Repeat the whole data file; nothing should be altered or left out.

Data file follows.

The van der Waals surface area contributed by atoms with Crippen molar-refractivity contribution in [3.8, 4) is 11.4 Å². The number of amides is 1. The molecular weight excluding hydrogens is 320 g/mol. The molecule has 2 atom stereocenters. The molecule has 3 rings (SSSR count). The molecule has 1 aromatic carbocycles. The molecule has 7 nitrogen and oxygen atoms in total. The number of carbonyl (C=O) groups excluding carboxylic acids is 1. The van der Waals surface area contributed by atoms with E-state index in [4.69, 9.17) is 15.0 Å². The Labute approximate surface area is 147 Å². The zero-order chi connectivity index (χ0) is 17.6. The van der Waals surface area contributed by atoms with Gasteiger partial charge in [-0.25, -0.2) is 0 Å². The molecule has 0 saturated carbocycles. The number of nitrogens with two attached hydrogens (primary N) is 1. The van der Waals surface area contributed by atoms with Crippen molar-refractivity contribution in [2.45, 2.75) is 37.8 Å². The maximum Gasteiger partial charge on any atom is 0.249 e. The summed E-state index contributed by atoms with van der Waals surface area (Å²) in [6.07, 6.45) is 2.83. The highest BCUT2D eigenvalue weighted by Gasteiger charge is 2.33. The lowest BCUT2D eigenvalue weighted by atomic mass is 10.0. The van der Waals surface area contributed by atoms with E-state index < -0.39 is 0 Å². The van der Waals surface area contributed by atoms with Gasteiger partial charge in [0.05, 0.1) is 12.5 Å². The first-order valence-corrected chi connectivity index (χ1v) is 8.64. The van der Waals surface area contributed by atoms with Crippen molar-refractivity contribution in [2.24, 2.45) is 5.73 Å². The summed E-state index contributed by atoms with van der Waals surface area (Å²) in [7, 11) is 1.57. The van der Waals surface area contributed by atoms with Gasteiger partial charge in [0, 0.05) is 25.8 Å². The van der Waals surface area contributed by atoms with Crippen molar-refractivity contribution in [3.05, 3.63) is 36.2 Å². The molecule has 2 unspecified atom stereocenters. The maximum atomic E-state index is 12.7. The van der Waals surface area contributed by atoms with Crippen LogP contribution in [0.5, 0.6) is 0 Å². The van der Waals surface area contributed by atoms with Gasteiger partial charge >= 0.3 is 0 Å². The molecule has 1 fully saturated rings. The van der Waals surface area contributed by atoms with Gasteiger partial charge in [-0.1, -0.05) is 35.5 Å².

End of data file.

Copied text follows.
The van der Waals surface area contributed by atoms with Crippen molar-refractivity contribution in [3.8, 4) is 11.4 Å². The number of amides is 1. The molecular weight excluding hydrogens is 320 g/mol. The molecule has 2 atom stereocenters. The molecule has 3 rings (SSSR count). The molecule has 1 aromatic carbocycles. The molecule has 7 nitrogen and oxygen atoms in total. The number of carbonyl (C=O) groups excluding carboxylic acids is 1. The van der Waals surface area contributed by atoms with E-state index in [4.69, 9.17) is 15.0 Å². The Labute approximate surface area is 147 Å². The zero-order chi connectivity index (χ0) is 17.6. The van der Waals surface area contributed by atoms with Gasteiger partial charge in [-0.25, -0.2) is 0 Å². The molecule has 0 saturated carbocycles. The number of nitrogens with two attached hydrogens (primary N) is 1. The van der Waals surface area contributed by atoms with Crippen molar-refractivity contribution in [2.45, 2.75) is 37.8 Å². The maximum Gasteiger partial charge on any atom is 0.249 e. The summed E-state index contributed by atoms with van der Waals surface area (Å²) in [6.07, 6.45) is 2.83. The highest BCUT2D eigenvalue weighted by Gasteiger charge is 2.33. The lowest BCUT2D eigenvalue weighted by atomic mass is 10.0. The van der Waals surface area contributed by atoms with E-state index < -0.39 is 0 Å². The van der Waals surface area contributed by atoms with Gasteiger partial charge in [0.05, 0.1) is 12.5 Å². The first-order valence-corrected chi connectivity index (χ1v) is 8.64. The van der Waals surface area contributed by atoms with Crippen molar-refractivity contribution in [2.24, 2.45) is 5.73 Å². The summed E-state index contributed by atoms with van der Waals surface area (Å²) in [7, 11) is 1.57. The van der Waals surface area contributed by atoms with Gasteiger partial charge in [0, 0.05) is 25.8 Å². The van der Waals surface area contributed by atoms with Crippen molar-refractivity contribution in [3.05, 3.63) is 36.2 Å². The molecule has 2 unspecified atom stereocenters. The maximum atomic E-state index is 12.7. The van der Waals surface area contributed by atoms with Crippen LogP contribution in [0.5, 0.6) is 0 Å². The van der Waals surface area contributed by atoms with Gasteiger partial charge >= 0.3 is 0 Å². The molecule has 1 fully saturated rings. The van der Waals surface area contributed by atoms with Gasteiger partial charge in [-0.1, -0.05) is 35.5 Å².